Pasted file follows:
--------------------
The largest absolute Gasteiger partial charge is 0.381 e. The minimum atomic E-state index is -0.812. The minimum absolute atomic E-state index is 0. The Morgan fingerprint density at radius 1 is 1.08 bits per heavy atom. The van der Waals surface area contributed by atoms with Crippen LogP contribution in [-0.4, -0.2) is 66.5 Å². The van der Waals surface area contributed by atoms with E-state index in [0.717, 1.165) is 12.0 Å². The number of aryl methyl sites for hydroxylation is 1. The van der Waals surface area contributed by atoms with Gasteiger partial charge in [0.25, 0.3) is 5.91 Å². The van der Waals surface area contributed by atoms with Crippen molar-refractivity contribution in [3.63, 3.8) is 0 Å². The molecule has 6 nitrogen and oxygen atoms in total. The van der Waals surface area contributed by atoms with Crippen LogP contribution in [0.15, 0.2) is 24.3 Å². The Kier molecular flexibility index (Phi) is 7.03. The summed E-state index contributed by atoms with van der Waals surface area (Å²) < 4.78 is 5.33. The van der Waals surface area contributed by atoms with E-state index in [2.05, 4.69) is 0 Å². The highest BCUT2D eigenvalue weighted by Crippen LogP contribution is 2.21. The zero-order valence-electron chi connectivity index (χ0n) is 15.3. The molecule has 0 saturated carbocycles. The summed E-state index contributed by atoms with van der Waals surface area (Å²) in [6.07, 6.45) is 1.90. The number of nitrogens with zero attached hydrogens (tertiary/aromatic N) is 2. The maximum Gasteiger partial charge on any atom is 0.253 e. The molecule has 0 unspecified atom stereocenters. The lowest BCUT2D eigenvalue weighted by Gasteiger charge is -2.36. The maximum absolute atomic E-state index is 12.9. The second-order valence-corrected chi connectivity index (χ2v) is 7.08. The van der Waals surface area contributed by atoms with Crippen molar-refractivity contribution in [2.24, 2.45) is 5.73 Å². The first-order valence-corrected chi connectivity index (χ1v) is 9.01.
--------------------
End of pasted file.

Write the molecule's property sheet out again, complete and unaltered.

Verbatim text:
The largest absolute Gasteiger partial charge is 0.381 e. The minimum atomic E-state index is -0.812. The minimum absolute atomic E-state index is 0. The Morgan fingerprint density at radius 1 is 1.08 bits per heavy atom. The van der Waals surface area contributed by atoms with Crippen LogP contribution in [-0.4, -0.2) is 66.5 Å². The van der Waals surface area contributed by atoms with E-state index in [0.717, 1.165) is 12.0 Å². The number of aryl methyl sites for hydroxylation is 1. The van der Waals surface area contributed by atoms with Gasteiger partial charge in [0.25, 0.3) is 5.91 Å². The van der Waals surface area contributed by atoms with Crippen molar-refractivity contribution in [3.63, 3.8) is 0 Å². The molecule has 6 nitrogen and oxygen atoms in total. The van der Waals surface area contributed by atoms with Crippen LogP contribution in [0.15, 0.2) is 24.3 Å². The Kier molecular flexibility index (Phi) is 7.03. The summed E-state index contributed by atoms with van der Waals surface area (Å²) < 4.78 is 5.33. The van der Waals surface area contributed by atoms with E-state index in [2.05, 4.69) is 0 Å². The highest BCUT2D eigenvalue weighted by Crippen LogP contribution is 2.21. The zero-order valence-electron chi connectivity index (χ0n) is 15.3. The molecule has 0 saturated carbocycles. The summed E-state index contributed by atoms with van der Waals surface area (Å²) in [6.07, 6.45) is 1.90. The number of nitrogens with zero attached hydrogens (tertiary/aromatic N) is 2. The maximum Gasteiger partial charge on any atom is 0.253 e. The molecule has 0 unspecified atom stereocenters. The lowest BCUT2D eigenvalue weighted by Gasteiger charge is -2.36. The maximum absolute atomic E-state index is 12.9. The second-order valence-corrected chi connectivity index (χ2v) is 7.08. The van der Waals surface area contributed by atoms with Crippen molar-refractivity contribution in [2.24, 2.45) is 5.73 Å². The first-order valence-corrected chi connectivity index (χ1v) is 9.01.